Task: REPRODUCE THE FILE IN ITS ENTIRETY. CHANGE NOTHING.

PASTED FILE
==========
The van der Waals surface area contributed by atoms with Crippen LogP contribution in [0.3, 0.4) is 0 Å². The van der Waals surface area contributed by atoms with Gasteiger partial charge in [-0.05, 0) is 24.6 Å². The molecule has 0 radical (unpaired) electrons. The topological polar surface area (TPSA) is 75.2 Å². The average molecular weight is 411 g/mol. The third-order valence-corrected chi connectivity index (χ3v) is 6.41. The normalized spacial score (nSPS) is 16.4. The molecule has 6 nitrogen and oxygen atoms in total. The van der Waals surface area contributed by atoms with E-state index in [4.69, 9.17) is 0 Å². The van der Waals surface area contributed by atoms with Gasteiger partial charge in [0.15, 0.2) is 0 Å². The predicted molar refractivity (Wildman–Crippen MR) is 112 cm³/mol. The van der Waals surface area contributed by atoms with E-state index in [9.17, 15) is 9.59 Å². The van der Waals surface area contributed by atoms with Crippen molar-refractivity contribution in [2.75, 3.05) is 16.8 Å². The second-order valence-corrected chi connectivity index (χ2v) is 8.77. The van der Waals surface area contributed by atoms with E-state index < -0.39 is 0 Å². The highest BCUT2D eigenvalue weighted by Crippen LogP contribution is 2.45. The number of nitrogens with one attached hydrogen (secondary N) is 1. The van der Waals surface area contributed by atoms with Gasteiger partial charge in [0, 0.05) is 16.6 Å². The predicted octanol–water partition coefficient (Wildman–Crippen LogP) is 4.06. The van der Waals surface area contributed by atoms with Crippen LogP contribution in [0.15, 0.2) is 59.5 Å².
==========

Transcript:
The van der Waals surface area contributed by atoms with Crippen LogP contribution in [0.3, 0.4) is 0 Å². The van der Waals surface area contributed by atoms with Gasteiger partial charge in [-0.05, 0) is 24.6 Å². The molecule has 0 radical (unpaired) electrons. The topological polar surface area (TPSA) is 75.2 Å². The average molecular weight is 411 g/mol. The third-order valence-corrected chi connectivity index (χ3v) is 6.41. The normalized spacial score (nSPS) is 16.4. The molecule has 6 nitrogen and oxygen atoms in total. The van der Waals surface area contributed by atoms with E-state index in [4.69, 9.17) is 0 Å². The van der Waals surface area contributed by atoms with Gasteiger partial charge in [0.15, 0.2) is 0 Å². The predicted molar refractivity (Wildman–Crippen MR) is 112 cm³/mol. The van der Waals surface area contributed by atoms with E-state index in [9.17, 15) is 9.59 Å². The van der Waals surface area contributed by atoms with Crippen molar-refractivity contribution in [2.75, 3.05) is 16.8 Å². The second-order valence-corrected chi connectivity index (χ2v) is 8.77. The van der Waals surface area contributed by atoms with E-state index < -0.39 is 0 Å². The highest BCUT2D eigenvalue weighted by Crippen LogP contribution is 2.45. The number of nitrogens with one attached hydrogen (secondary N) is 1. The van der Waals surface area contributed by atoms with Gasteiger partial charge in [0, 0.05) is 16.6 Å². The predicted octanol–water partition coefficient (Wildman–Crippen LogP) is 4.06. The van der Waals surface area contributed by atoms with Crippen LogP contribution in [0.15, 0.2) is 59.5 Å².